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Jack Dromey, T&G union
"What we do not want is an outcome where 1,000 Clyde workers lose their jobs"
 real 28k

The BBC's Andrew Gilligan
"Some of the most substantial and secretive jobs in the country"
 real 56k

Defence Secretary Geoff Hoon
"There is a problem of over-capacity and this has to be tackled"
 real 28k

Friday, 4 August, 2000, 16:06 GMT 17:06 UK
'Private' nuclear base claim denied
Sub and tugs at Faslane
The MoD is conducting a review of operations
The government has dismissed claims that it is planning to privatise the Faslane naval base on the Clyde, home to the UK's fleet of Trident nuclear submarines.

Negotiations are under way with a private contractor, Babcock, to take over maintenance and repair work.

Defence Secretary Geoff Hoon said it was "sensible" to begin "breaking down the barriers between the public and private sector".

Unions are seeking assurances amid fears that the move could lead to 1,000 job losses among the 8,000-strong workforce currently employed by the MoD.

We want the MoD to explore, with us, public sector solutions that would deliver for the navy, for the taxpayer and for Clyde workers

Jack Dromey, T&G union
Opposition parties have also voiced concern and have accused the UK Government of putting profits before safety.

Mr Hoon confirmed that the MoD was in talks with Babcock engineering group about contracting out some services but insisted that talks were still at an "early stage".

He told the BBC: "There is this problem of over-capacity in the dockyards in general and it is something that needs addressing.

Defence Secretary Geoff Hoon
Geoff Hoon: "There is a problem of over-capacity"
"It's something that, frankly, the unions themselves have recognised.

"They issued a statement after the meeting that took place as long ago now as 12 June in which they recognised there is a problem of over-capacity in warship maintenance and support and this has to be tackled.

"These early discussions are part of tackling that problem."

Officials have been carrying out a comprehensive review of naval bases across the United Kingdom and concluded that they were operating at almost 45% over-capacity.

The BBC has learned that proposals to shut down one of the bases were rejected as politically unacceptable.

However, the government was still seeking to make savings of about 200m by passing control of support and maintenance to private contractors.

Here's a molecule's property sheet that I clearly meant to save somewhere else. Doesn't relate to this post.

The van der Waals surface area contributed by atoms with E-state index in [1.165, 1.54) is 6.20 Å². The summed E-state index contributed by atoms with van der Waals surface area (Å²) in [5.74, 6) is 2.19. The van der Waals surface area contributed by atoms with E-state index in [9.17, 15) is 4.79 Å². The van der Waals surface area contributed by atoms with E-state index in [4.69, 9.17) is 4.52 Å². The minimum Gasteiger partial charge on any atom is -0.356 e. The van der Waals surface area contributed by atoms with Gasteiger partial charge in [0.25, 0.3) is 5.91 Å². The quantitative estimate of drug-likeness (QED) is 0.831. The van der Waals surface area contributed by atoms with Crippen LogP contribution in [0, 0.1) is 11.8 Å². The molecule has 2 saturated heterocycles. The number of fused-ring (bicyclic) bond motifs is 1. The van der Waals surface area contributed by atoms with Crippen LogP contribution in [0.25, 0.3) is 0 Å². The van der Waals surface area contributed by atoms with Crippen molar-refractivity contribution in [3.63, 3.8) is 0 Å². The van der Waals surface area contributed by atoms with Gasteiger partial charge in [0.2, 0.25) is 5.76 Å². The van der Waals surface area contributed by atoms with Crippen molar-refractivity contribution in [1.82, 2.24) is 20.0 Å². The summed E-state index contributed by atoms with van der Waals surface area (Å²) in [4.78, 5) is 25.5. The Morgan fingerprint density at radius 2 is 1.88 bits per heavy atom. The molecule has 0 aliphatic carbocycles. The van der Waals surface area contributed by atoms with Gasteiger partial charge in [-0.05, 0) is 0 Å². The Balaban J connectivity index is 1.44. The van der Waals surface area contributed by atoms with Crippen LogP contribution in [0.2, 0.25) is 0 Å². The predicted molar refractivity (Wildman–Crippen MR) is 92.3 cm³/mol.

Private sector

Jack Dromey, national organiser of the T&G, conceded there was over-capacity at Britain's naval bases.

However, he said: "Our message to ministers is this, do not rush to a private sector judgment. Do not make the mistake of the Tories - public bad, private good.

"We want the MoD to explore, with us, public sector solutions that would deliver for the navy, for the taxpayer and for Clyde workers.

"What we do not want is an outcome where 1,000 Clyde workers lose their jobs."

Four nuclear subs are based at Faslane
At present almost all the 8,000 workers at Faslane are employed by the MoD.

Outlining proposals for the contract, Dennis Richmond, head of Babcock facilities management, said: "Operational ship and submarine work would be included.

"We envisage handling nuclear work such as checks, tests, maintenance of the submarines' reactor plant,"

The company, which operates the Rosyth naval base in Fife, said a contract could be signed next year, with Babcock assuming control at Faslane in 2002.

The Scottish National Party's defence spokesman Colin Campbell said: "The people of Scotland have consistently voiced their disapproval to weapons of mass destruction being based on the Clyde at all.

"They will be alarmed at the prospect of a private company being given control over the security and maintenance of nuclear weapons."

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See also:

03 Aug 00 | Scotland
Faslane radiation fears
10 May 00 | Scotland
Sheridan denies Trident charges
14 Feb 00 | Scotland
150 held in Trident protest
17 Jan 00 | Scotland
Judges to examine Trident case
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